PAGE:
Monday, July 30, 2007
One of William S. Burroughs' chief activities in his Lawrence years was creating art.
From about 1987 to 1995 he spent hours each day filling up stacks of sketchbooks in his bedroom and experimenting with shotgun art outside of town.
After receiving a kick-start in the form of a celebrated opening at Tony Shafrazi Gallery in New York in 1987, his art was in some demand by curators and collectors for the rest of his life.
Art was something Burroughs created in earnest, yet with his lack of formal training and unrefined style the question is inevitable: Did the art simply turn to gold at Burroughs' touch, or does it stand on its own merits?
Spencer Museum of Art Curator Stephen Goddard, during an interview in which he praises Burroughs' art (and generosity in sharing it with the Spencer), slips in: He "wrote beautifully and played well with art."
While his knowledge of literature was famously wide and deep-and his memory for what he'd read encyclopedic-Burroughs showed little serious interest in art for much of his life and so was unaware of much of what preceded him when he began his work.
"He made art in what is called, art-historically, a naÃive way," says James Grauerholz, his longtime friend and assistant. "He made art without that level of training or consciousness about the materials he was using or the predecessors or the themes that he was reacting to."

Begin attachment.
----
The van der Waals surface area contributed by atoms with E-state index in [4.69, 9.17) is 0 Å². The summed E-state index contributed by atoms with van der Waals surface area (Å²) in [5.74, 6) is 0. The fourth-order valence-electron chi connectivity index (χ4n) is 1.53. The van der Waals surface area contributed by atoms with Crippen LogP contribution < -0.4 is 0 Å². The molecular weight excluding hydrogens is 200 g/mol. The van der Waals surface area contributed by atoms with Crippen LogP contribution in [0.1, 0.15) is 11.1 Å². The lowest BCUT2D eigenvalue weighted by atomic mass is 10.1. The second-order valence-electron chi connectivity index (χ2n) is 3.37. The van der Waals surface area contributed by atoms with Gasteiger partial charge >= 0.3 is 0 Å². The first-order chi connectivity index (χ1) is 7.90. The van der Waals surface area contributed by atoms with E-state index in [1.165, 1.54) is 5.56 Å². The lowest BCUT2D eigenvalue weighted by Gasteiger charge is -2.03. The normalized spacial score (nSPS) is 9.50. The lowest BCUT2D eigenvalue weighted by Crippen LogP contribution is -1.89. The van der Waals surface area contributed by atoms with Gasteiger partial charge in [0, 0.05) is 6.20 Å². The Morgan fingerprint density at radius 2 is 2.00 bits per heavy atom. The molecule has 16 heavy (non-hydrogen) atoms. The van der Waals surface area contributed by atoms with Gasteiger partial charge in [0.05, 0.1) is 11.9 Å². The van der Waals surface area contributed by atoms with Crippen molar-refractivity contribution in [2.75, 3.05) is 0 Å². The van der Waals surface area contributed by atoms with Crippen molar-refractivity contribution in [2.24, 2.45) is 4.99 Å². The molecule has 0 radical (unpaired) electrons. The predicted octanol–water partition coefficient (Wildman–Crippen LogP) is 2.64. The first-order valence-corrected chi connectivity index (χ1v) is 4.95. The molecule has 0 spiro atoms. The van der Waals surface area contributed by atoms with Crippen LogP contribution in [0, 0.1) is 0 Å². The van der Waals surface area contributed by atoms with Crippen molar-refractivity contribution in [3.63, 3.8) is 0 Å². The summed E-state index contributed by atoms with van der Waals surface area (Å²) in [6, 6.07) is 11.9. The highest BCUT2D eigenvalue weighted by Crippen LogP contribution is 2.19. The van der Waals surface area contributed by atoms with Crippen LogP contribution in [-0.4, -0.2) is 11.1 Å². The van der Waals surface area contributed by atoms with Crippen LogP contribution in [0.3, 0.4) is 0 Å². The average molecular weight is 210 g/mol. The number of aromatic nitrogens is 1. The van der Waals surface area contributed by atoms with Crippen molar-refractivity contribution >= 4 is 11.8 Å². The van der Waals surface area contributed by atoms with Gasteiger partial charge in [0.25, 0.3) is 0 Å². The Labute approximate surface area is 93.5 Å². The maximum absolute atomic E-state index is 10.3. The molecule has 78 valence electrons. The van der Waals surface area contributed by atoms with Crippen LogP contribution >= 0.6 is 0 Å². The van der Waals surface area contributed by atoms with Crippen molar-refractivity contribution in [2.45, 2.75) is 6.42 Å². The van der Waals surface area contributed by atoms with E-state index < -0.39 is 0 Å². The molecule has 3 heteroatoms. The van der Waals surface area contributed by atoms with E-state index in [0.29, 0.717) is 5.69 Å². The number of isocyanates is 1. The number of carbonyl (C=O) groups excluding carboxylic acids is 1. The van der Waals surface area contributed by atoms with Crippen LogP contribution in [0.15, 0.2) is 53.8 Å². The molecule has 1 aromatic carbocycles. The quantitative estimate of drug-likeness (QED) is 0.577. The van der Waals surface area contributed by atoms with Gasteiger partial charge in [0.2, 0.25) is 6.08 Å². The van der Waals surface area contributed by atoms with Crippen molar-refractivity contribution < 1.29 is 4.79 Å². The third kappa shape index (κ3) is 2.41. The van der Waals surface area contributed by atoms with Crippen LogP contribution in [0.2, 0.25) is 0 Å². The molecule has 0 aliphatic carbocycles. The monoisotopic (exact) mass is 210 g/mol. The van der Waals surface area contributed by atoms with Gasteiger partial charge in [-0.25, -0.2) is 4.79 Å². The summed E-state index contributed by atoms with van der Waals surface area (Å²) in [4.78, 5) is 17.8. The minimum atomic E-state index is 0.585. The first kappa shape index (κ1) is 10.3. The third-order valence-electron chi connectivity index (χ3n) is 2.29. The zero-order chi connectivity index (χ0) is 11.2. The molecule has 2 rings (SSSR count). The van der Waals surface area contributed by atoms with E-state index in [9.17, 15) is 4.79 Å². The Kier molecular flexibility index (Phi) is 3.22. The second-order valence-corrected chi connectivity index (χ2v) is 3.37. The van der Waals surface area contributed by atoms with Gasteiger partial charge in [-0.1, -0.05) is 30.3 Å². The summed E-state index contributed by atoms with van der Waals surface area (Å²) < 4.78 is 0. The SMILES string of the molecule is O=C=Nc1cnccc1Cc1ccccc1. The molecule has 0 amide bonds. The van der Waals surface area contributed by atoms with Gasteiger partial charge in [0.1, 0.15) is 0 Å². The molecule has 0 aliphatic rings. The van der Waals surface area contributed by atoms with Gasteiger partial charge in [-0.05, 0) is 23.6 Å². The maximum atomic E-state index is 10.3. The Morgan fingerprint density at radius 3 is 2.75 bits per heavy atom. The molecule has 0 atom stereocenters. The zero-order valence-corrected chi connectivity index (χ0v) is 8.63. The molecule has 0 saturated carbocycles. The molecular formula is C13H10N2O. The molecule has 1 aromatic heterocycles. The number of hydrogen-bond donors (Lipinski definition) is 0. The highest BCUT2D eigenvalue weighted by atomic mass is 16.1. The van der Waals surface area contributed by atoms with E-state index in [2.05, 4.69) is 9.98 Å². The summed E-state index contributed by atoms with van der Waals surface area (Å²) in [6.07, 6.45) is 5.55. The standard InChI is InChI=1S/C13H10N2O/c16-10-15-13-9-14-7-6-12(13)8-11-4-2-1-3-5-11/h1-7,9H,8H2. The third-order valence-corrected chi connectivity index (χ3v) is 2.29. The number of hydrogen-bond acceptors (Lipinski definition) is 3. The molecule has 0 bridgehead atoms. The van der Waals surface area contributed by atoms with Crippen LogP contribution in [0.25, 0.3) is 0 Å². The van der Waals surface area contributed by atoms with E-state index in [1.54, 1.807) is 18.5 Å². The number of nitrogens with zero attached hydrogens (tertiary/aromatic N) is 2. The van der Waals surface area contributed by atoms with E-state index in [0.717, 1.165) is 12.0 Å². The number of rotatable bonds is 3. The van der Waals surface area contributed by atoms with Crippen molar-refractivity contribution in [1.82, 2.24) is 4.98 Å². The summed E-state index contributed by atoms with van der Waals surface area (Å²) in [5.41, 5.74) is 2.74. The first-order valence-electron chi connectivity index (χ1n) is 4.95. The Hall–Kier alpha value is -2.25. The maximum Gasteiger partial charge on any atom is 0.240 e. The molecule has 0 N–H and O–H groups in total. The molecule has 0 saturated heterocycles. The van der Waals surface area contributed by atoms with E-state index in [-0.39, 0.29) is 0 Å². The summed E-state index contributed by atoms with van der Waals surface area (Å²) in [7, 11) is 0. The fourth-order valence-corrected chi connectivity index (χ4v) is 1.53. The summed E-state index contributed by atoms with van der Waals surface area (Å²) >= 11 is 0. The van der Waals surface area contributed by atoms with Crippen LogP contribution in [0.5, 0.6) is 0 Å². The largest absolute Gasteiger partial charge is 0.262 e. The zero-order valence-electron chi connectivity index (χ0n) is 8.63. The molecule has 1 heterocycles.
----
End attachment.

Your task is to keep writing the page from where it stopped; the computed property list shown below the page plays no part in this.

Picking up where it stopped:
Grauerholz says Burroughs was more interested in "'action painting'-the idea where the artwork becomes a mark or a record of an action. : Making the art was a big part of the art that ended up existing after he made it."
Burroughs' friend Fred Aldrich describes shotgun art sessions with Burroughs on Aldrich's Jefferson County property as fun and highly experimental-afternoons of guns, drinks, paint and plywood all slopped together.
He was struck by the stark contrast between the slapdashery of Burroughs' methods and the veneration they received at the opening of his "Ports of Entry" show at the Los Angeles County Museum of Art in 1996.
"In the courtyard of the museum they had this big extravaganza, and all the glitterati were spread out at tables and Absolut was providing the liquor," he says. "I'll never forget walking down the line looking at the various things that he had done, and I spied this piece of plywood."
It was from the roof of Aldrich's old house.
"It was hard for me not to laugh because here it was sitting on the walls of this august art museum now with William Burroughs' signature and his artwork on it, going for some obscene amount of money."
But curators-people who do know a great deal about art history and take their exhibits seriously-continue to be drawn to Burroughs' work, whatever their reasons.
Freelance curator Hendel Teicher is putting together an exhibition, "Cut-outs and Cut-ups: Hans Christian Andersen and William Seward Burroughs," slated to open next spring in Dublin.